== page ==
The Princess Who Had No Kingdom

The Princess Who Had No Kingdom

Book - 2010
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Once there was a princess who had no kingdom. All she had was a pony and cart, and a red umbrella to keep her dry from the rain. What she lacked in wordly possessions though, she made up for in kindness, cleverness and beauty - qualities that made all the rich princes with kingdoms to spare want to marry her. But what is a kingdom without love?

A wise and witty modern-day fairytale from Roald Dahl Funny Prize-winning author, Ursula Jones. Brought magically to life through Sarah Gibb's exquisite art.
Publisher: London : Orchard, 2010.
ISBN: 9781846167997
184616799X
Characteristics: 1 v. :,chiefly col. ill. ;,28 cm.
Additional Contributors: Gibb, Sarah

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skyekilaen
Nov 22, 2016

So whimsical, in a good way! The princess with no kingdom rides through the land with a cart and a pony, making her living delivering items you can't mail. She hopes to find her kingdom someday, but in the meantime she has a pretty good life (and a good head on her shoulders, in my opinion). A chance meeting with dowager duchess Wilhelmina leads to an invitation to a royal ball. At the ball, there's a quarrel between potential suitors... and an ending that isn't what you'd expect, but is far more lovely thanks to the Princess's good sense.

I do have two complaints. First, the foil on the cover seems gratuitous when Sarah Gibb's art is so charming. Second, I'm a little done with depictions of women in art where their waists are cinched in to be only slightly bigger than their necks. Historical accuracy just isn't that important unless you're curating a museum exhibit! Still, I do love this book.

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eecrites
May 21, 2016

This book is worth it for the pictures alone. Beautiful silhouette style illustrations accompany a sweet story that unfortunately does lose a little steam at the end.

FindingJane Mar 16, 2016

This picture book is whimsical and tender without being too treacly. While we can see whom the princess will eventually marry, the road towards this foregone conclusion isn’t quite so straight and narrow.

The illustrations are simply divine, artfully mixing black silhouettes with splashes of color. I almost expect this to be a pop-up book, since they convey the same sense of two-dimensional pictures that are meant to be three dimensional.

The only real problem I had with it is with a glaring lack of names where they are needed. The titular princess doesn’t have a name. Her would-be husband doesn’t get a name. The dowager duchess has a name as do the princes who bid for the princess’s hand in marriage. Even the horse is called Pretty! But the PWHNK goes without one.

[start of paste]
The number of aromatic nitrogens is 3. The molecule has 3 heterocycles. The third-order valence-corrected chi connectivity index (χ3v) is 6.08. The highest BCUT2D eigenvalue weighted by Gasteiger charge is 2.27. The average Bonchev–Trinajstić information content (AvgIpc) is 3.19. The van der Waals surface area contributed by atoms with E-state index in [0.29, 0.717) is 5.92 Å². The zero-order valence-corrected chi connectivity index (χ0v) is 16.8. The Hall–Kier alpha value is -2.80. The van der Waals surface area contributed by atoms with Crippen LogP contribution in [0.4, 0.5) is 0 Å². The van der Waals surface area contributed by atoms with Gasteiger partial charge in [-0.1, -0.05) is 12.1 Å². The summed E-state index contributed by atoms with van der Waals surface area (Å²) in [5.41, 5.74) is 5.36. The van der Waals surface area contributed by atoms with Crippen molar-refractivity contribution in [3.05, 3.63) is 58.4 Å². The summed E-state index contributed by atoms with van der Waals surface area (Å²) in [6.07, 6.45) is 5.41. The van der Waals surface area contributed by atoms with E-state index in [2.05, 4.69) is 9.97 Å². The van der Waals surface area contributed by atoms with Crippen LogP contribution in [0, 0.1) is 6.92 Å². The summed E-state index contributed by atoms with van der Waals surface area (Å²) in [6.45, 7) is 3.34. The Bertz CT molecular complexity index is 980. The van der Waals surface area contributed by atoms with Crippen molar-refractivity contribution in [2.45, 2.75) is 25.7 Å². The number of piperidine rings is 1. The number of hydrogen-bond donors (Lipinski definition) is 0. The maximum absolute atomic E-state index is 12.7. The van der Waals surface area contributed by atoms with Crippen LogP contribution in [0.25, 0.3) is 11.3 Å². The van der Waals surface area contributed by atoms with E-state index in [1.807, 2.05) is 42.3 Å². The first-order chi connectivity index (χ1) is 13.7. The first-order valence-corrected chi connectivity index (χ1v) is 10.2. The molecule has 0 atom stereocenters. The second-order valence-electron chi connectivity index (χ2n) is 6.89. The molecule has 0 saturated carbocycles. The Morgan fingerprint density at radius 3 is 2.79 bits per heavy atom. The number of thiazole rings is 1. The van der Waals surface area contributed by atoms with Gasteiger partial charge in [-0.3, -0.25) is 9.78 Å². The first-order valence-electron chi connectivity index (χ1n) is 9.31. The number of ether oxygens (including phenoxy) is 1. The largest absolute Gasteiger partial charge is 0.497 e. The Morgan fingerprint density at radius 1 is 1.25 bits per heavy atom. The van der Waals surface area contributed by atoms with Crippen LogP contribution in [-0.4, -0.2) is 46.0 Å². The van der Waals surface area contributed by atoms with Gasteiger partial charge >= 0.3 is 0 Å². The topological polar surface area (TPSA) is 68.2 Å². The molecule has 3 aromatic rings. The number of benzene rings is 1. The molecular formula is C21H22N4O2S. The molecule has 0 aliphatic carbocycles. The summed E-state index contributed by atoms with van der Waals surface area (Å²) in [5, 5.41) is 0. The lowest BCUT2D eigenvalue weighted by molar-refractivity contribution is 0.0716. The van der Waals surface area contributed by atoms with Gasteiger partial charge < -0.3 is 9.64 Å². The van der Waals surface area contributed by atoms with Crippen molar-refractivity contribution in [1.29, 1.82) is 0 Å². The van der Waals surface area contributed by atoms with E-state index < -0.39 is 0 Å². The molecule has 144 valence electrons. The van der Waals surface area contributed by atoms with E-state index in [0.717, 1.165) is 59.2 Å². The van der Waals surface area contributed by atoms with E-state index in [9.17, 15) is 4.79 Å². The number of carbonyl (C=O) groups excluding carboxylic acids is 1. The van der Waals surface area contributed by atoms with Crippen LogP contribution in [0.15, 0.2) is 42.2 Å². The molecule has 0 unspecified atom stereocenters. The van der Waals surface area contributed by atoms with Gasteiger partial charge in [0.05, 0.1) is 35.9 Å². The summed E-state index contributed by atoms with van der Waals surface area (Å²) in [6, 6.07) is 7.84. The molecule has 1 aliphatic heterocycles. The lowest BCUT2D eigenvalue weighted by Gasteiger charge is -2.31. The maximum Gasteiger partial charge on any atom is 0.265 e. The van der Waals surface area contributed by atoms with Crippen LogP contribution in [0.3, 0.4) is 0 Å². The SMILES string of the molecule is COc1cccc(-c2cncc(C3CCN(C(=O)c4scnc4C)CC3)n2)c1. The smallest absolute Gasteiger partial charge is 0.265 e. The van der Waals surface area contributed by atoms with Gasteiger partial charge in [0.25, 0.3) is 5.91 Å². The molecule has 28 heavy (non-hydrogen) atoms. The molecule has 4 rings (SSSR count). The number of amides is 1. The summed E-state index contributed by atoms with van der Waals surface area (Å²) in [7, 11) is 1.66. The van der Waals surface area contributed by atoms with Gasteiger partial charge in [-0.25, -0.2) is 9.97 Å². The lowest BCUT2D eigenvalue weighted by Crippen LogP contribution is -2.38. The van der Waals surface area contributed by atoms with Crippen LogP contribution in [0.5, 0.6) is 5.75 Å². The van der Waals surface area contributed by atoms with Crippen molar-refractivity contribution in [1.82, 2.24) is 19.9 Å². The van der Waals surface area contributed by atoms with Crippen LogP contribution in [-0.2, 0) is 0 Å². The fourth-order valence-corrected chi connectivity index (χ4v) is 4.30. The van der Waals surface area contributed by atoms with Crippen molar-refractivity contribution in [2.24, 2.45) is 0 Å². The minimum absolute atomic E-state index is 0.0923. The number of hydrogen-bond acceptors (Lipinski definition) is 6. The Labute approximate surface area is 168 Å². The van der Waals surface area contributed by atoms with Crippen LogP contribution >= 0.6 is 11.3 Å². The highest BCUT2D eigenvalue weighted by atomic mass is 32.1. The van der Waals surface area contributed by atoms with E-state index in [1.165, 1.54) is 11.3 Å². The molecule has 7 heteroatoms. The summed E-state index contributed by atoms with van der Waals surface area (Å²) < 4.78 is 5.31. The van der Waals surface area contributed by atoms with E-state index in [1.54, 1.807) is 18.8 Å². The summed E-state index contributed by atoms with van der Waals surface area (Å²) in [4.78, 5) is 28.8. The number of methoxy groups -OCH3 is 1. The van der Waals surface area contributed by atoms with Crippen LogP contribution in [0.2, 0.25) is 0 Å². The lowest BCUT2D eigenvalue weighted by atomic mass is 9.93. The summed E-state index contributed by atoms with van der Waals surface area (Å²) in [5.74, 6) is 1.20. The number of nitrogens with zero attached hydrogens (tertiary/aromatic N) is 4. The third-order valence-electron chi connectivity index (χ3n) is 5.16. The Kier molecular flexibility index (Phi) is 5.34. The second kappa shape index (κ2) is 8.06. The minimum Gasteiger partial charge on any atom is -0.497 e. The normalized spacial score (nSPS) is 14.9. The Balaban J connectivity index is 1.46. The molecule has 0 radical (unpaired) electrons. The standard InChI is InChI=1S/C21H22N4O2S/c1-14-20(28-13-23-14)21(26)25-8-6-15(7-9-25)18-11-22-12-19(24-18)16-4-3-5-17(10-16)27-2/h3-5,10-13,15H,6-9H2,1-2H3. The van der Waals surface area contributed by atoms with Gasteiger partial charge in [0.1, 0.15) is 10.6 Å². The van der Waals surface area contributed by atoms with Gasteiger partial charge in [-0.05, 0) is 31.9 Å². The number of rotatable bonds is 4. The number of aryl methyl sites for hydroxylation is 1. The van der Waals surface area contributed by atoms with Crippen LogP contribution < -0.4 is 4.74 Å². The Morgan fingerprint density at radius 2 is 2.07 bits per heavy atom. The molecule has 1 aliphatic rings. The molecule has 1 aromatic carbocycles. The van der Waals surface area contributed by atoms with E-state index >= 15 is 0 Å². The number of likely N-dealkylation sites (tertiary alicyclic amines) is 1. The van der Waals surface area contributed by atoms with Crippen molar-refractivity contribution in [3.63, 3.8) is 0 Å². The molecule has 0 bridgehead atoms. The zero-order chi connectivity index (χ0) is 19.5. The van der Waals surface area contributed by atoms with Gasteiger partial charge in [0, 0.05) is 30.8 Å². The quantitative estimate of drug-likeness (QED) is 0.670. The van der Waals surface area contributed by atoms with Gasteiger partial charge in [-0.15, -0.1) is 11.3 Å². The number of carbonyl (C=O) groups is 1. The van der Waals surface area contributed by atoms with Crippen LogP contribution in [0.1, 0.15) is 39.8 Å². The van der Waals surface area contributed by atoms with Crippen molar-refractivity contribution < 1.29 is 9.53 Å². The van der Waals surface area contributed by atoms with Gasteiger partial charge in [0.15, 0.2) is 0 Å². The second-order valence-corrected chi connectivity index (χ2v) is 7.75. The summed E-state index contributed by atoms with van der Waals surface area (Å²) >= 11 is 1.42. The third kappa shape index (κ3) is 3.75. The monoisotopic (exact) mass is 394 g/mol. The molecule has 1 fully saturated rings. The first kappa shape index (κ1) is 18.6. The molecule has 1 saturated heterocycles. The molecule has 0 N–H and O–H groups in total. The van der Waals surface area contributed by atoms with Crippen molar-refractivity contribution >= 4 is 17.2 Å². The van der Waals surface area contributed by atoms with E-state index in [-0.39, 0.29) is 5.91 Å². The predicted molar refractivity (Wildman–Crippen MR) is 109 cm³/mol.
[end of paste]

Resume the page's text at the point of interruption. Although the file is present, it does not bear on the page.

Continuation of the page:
What kind of sense does that make? This book has important messages to convey to small kids, ones about being kind, generous, helpful and good natured, trying to find yourself or your place in the world no matter what anybody thinks and seeing people for who they really are instead of what they wear. But they can’t be bothered to give their central characters names instead of labels? Pfft.

This book is truly beautiful to look at and read but I suggest that future re-prints correct these errors.

cmlibrary_ecrites Feb 27, 2016

Absolutely stunning illustrations. My daughter and I enjoyed finding all the cute little details on every page. Strong story from the beginning but it loses steam and the ending falls a bit flat. It is a joy to look at throughout and the beautiful silhouettes make the lackluster ending worth it for me.

f
fiferboy
Jan 26, 2015

Love the illustrations, especially all the silhouettes! The story is just average though.

m
mmcbeth29
Nov 08, 2014

The Princess who had no kingdom traveled everywhere looking for her kingdom. She did not waste her time or act better than everyone else. She put her traveling to good use by making money delivering hard to carry items. She visited as a princess in many fine homes as any good princess should. She went to the king's coronation. But of all the prince's who offered her a kingdom for her hand in marriage, it is the court jester who steals her heart.

The illustrative style of this book is very different. It reminds of something from the Victorian era. Many times the characters are drawn as silhouettes while only certain parts of the page are in color. This makes the pictures intriguing. The illustrations are gorgeous in a sophisticated way and the details draw the eye.

The story is also unique. Not your typical princess meets prince and they fall in love. Both characters are hard working and see what really matters in life.

I highly, highly recommend this book. The story may be too mature for the littlest ones, but would be enjoyed by ages 5-6 and up.

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Delphinium03
Nov 21, 2016

Delphinium03 thinks this title is suitable for All Ages

cmlibrary_ecrites Jul 25, 2016

cmlibrary_ecrites thinks this title is suitable for 3 years and over

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fiferboy
Jan 26, 2015

fiferboy thinks this title is suitable for between the ages of 4 and 7

m
mmcbeth29
Nov 08, 2014

mmcbeth29 thinks this title is suitable for 5 years and over

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